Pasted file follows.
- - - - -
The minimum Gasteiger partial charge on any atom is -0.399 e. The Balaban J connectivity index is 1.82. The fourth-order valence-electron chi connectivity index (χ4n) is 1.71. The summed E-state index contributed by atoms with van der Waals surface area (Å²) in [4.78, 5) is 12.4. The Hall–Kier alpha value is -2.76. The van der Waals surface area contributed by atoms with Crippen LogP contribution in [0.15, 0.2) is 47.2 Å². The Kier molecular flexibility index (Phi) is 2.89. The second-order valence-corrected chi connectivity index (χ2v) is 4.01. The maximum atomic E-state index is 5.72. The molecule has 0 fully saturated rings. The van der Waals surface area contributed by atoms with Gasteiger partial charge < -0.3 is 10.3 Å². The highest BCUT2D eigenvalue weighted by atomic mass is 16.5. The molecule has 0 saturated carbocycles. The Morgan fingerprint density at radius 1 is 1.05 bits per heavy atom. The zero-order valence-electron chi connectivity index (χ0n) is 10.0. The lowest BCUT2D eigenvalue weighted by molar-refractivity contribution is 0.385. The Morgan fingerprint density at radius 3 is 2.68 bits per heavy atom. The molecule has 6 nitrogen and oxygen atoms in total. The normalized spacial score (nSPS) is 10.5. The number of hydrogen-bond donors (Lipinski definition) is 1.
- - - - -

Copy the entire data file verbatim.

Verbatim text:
The minimum Gasteiger partial charge on any atom is -0.399 e. The Balaban J connectivity index is 1.82. The fourth-order valence-electron chi connectivity index (χ4n) is 1.71. The summed E-state index contributed by atoms with van der Waals surface area (Å²) in [4.78, 5) is 12.4. The Hall–Kier alpha value is -2.76. The van der Waals surface area contributed by atoms with Crippen LogP contribution in [0.15, 0.2) is 47.2 Å². The Kier molecular flexibility index (Phi) is 2.89. The second-order valence-corrected chi connectivity index (χ2v) is 4.01. The maximum atomic E-state index is 5.72. The molecule has 0 fully saturated rings. The van der Waals surface area contributed by atoms with Gasteiger partial charge < -0.3 is 10.3 Å². The highest BCUT2D eigenvalue weighted by atomic mass is 16.5. The molecule has 0 saturated carbocycles. The Morgan fingerprint density at radius 1 is 1.05 bits per heavy atom. The zero-order valence-electron chi connectivity index (χ0n) is 10.0. The lowest BCUT2D eigenvalue weighted by molar-refractivity contribution is 0.385. The Morgan fingerprint density at radius 3 is 2.68 bits per heavy atom. The molecule has 6 nitrogen and oxygen atoms in total. The normalized spacial score (nSPS) is 10.5. The number of hydrogen-bond donors (Lipinski definition) is 1.